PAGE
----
• One popular principle is based around the book, The End of Management and The Rise of Organizational Democracy. It encourages companies to steer away from the traditional hierarchal forms of management and, instead, create smaller groups of individual, associated webs with a flexible, autonomous model.
  • Another book, Time, Talent, Energy: Overcome Organizational Drag and Unleash Your Team's Productive Power, describes the principle of an engineering culture. This enabled one of today's most prominent media and internet companies to establish one within their own development teams.

Shared assumptions, values, and beliefs allow teams to perform specific functions in alignment, such as developing software, solving problems, and handling customers. However, it's also important to remember that different roles and skillsets offer unique perspectives on common problems. Because of this, hiring versatile talent also plays a large role in enabling company growth and innovation. 


Step 3: Let High Alignment Drive Autonomy

Autonomy without alignment creates a chaotic and directionless culture, while alignment without autonomy can create a culture of conformity and micromanagement. On their own, neither option will lead to innovation and growth.

Letting high alignment drive autonomy, is the third step in this model. A healthy balance of both is what makes the meshing of alignment and autonomy so successful. As a company, the more you align with your mission, values, and objectives, the more your employees can work together to find solutions autonomously. Employees should decide how to govern and complete required tasks while still maintaining alignment with each other and the company.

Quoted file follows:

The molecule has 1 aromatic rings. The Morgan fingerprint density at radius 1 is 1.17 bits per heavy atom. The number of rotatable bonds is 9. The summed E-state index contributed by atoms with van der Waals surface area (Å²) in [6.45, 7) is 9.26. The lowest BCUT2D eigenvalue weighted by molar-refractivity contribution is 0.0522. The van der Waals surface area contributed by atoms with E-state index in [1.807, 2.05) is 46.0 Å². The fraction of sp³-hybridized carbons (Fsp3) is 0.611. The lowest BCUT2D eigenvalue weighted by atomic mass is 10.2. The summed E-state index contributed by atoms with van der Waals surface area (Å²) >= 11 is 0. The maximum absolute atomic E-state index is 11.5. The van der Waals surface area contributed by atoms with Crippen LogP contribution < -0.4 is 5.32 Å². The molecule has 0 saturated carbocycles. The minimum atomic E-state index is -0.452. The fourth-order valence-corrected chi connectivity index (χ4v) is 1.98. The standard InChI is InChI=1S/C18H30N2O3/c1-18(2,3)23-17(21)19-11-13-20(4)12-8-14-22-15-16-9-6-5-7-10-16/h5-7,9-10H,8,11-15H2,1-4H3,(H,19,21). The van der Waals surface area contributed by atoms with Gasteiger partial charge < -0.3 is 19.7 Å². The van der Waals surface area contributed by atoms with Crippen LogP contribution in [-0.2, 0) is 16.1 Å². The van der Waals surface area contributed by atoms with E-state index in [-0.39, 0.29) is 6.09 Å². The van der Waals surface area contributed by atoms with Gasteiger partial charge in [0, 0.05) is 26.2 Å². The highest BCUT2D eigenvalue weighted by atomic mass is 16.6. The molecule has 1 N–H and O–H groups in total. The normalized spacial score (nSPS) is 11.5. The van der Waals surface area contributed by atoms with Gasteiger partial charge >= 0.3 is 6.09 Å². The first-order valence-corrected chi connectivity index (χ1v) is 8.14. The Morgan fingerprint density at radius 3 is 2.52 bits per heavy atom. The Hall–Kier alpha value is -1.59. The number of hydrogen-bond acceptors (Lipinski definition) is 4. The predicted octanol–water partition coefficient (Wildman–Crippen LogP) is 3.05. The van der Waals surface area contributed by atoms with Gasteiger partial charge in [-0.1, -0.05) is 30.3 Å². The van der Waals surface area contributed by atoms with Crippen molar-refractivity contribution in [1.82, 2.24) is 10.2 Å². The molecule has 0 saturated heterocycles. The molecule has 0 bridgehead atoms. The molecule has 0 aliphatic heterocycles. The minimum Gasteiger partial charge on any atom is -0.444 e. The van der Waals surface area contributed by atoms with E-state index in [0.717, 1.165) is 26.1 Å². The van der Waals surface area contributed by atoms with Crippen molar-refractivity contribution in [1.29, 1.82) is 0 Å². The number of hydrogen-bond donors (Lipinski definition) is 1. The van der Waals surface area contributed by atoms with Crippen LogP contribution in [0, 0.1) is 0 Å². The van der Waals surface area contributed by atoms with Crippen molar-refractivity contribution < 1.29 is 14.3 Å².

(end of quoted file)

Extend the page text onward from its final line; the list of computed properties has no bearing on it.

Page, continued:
A focus on community, motivation, and trust is critical. You must trust them to identify projects and priorities independently that solve for and align with your product strategy, company priorities, and the work being done by other teams within the organization. An article by Harvard Business Review claims that to achieve the most success in this model, alignment must be balanced with accountability, control, and the freedom to innovate versus following proven routines.

The result of all this balance? Autonomy supports creativeness and innovation. By giving employees autonomy to define their own mission, you’ll see a rise in experimentation, collaboration, and innovation.


The Importance of a Good Fit

None of this can happen without the people! Remember - your company needs high-caliber, high-quality talent to produce high-quality, high-caliber work. Even with strategies mapped out for culture, cross-company collaboration, and aligned autonomy, a successful business's driving force is highly-skilled and specialized talent. This is especially true regarding the ever-evolving, competitive nature of media and internet companies.

You may find that it’s beneficial to hire people who have a work history in these types of environments. From the perspective of both your organization and the prospective employee, some of the benefits include better adaptability to the new company, easier transition of responsibilities and a better team dynamic. With the right talent supporting your organization and these steps in place, you can follow the lead of trendsetting media and internet companies who found the perfect balance of an aligned and autonomous workforce.

Want to know more? Check out the full whitepaper for a step-by-step guide to create an aligned, autonomous workforce!

3 Steps to Mastering Alignment While Maintaining Autonomy Within Media & Internet Companies

Related Posts

Podcast: Managing Talent and Hiring Practices Through Direct Sourcing Read Post 11 Time Management Tips and Techniques for Recruiters: Part 1 Read Post 6 Ways Minimalism Can Make You A Better Leader Read Post